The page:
1 Peter 3:1-6, conjugalia praecepta, elephants, fine clothes, Greek Translation, James 2:2, New Testament Background, NT Background, Plutarch, Plutarch translation, Plutarch's Marriage Advice, Romans 12:2, Wives
The previous post in this series may be found here: https://memoirandremains.wordpress.com/2014/06/03/plutarchs-marriage-advice-section-44-cats-bees-wives/
This section concerns wives who have taken up a foreign religion which annoys their husband. As such, it helps inform our understanding of 1 Peter 3:1-6. Peter writes to wives generally, but has in made women who are married to husbands who do not share their new and foreign religion, Christianity. Peter instructs the wives to be respectful and kind with their husbands despite the religious differences. He in particular commends the wives to be quiet and gentle.
Plutarch speaks of wives who have taken up a new religion and are noisy and apparently ungentle. Plutarch asks why would a wife seek to enrage her husband. Peter instructs wives not to use Christianity as a cudgel, but rather as a means of demonstrating a better way of living in marriage (among other things).
Peter also commends wives to be careful of they dress. Plutarch speaks of husbands who lose it when see certain colors. I don’t know the reference, but in light noise reference having a religious implication, it may be that certain clothing was required by some cults. Peter, again, tells the wives not to make clothing the point of contention.
Those who approach elephants don’t wear flashy clothes, nor red those who approach bulls; because these colors drive the animals absolutely insane. They say that tigers go completely berserk and tear themselves apart when surrounded with drums.
Some husbands become quite vexed seeing red or purple clothes, others are weighed down by the drums and cymbals.
Really, how hard would it be for their wives to simply abstain and not to do such things and not provoke their husbands? Rather, shouldn’t they live with them in quiet and gentleness?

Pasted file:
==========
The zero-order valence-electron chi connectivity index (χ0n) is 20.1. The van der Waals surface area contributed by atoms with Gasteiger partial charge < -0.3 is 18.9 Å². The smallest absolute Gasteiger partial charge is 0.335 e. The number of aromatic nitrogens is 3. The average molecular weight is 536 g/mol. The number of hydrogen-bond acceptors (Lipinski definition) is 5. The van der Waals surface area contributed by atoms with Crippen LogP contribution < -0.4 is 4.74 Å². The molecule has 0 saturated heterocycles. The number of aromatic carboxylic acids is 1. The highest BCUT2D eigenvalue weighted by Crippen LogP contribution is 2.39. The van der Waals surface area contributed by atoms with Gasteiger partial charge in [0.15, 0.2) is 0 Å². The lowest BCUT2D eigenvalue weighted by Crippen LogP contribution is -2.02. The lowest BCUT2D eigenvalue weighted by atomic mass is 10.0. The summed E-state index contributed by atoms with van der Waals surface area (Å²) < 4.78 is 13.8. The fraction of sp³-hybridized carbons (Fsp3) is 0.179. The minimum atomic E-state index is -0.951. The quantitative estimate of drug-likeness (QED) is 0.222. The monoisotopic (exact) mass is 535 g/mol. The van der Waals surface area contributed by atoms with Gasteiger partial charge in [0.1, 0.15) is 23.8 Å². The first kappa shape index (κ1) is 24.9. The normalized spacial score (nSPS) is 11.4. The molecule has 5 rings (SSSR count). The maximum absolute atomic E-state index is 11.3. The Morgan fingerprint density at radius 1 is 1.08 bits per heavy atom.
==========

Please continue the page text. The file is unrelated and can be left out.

Greek Text and Translation Notes:
οἱ προσιόντες ἐλέφασιν ἐσθῆτα λαμπρὰν ουʼ λαμβάνουσιν, οὐδὲ φοινικίδας οἱ ταύροις· διαγριαίνεται γὰρ ὑπὸ τῶν χρωμάτων τούτων μάλιστα τὰ ζῷα· τὰς δὲ τίγρεις φασὶ περιτυμπανιζομένας ἐκμαίνεσθαι παντάπασι καὶ διασπᾶν ἑαυτάς. ἐπεὶ τοίνυν καὶ τῶν ἀνδρῶν οἱ μὲν ἐσθῆτας κοκκίνας; καὶ πορφυρᾶς ὁρῶντες δυσανασχετοῦσιν, οἱ δὲ κυμβάλοις καὶ τυμπάνοις ἄχθονται, τί δεινὸν ἀπέχεσθαι τούτων τὰς γυναῖκας καὶ μὴ ταράττειν μηδὲ παροξύνειν τοὺς ἄνδρας, ἀλλὰ συνεῖναι μετʼ εὐσταθείας καὶ πραότητος;
οἱ προσιόντες ἐλέφασιν
Those coming near elephants
Substantive participle, the actors are defined by their conduct.
The dative is locative.
ἐσθῆτα λαμπρὰν ουʼ λαμβάνουσιν
clothing bright no do they receive
They don’t wear bright clothes.
This exact phrase is used in James 2:2, “fine clothing” (ESV). “2 ἐὰν γὰρ εἰσέλθῃ εἰς συναγωγὴν ὑμῶν ἀνὴρ χρυσοδακτύλιος ἐν ἐσθῆτι λαμπρᾷ, εἰσέλθῃ δὲ καὶ πτωχὸς ἐν ῥυπαρᾷ ἐσθῆτι,”.
οὐδὲ φοινικίδας οἱ ταύροις
neither red those [approaching] bulls
Ellipsis to push the point along and draw the examples together.
φοινῑκίς, ίδος, ἡ, (φοῖνιξ) a red or purple cloth, Ar., Xen.
2. a red cloak, Ar.; φοινικίδʼ ὀξεῖαν πάνυ a red cloak as bright as bright can be, Id.
3. a red curtain or carpet, Aeschin.
4. a red flag, Lys., Polyb.
H.G. Liddell, A Lexicon: Abridged from Liddell and Scott’s Greek-English Lexicon (Oak Harbor, WA: Logos Research Systems, Inc., 1996), 868.
διαγριαίνεται γὰρ ὑπὸ τῶν χρωμάτων τούτων μάλιστα τὰ ζῷα
For they are made furious by means these colors especially, the animals
The animals are made furious.
διαγριαίνω , strengthd. for ἀγριαίνω, Plu.Ant.86, Brut.20 (Pass.). Agriaino was used of women presented with perfumes in section 44.
Hupo + genitive: agency, by means of.
τὰς δὲ τίγρεις φασὶ
Now concerning tigers they say
Phasein is the idiomatic verb rather than legein when one speaks of a general statement or an indefinite speaker. See, e.g., Romans 1:22: φάσκοντες εἶναι σοφοὶ ἐμωράνθησαν
περιτυμπανιζομένας ἐκμαίνεσθαι παντάπασι καὶ διασπᾶν ἑαυτάς
being maddened by drums to be driven mad they tear apart themselves
This is an interesting clause made up of extraordinarily emphatic forms.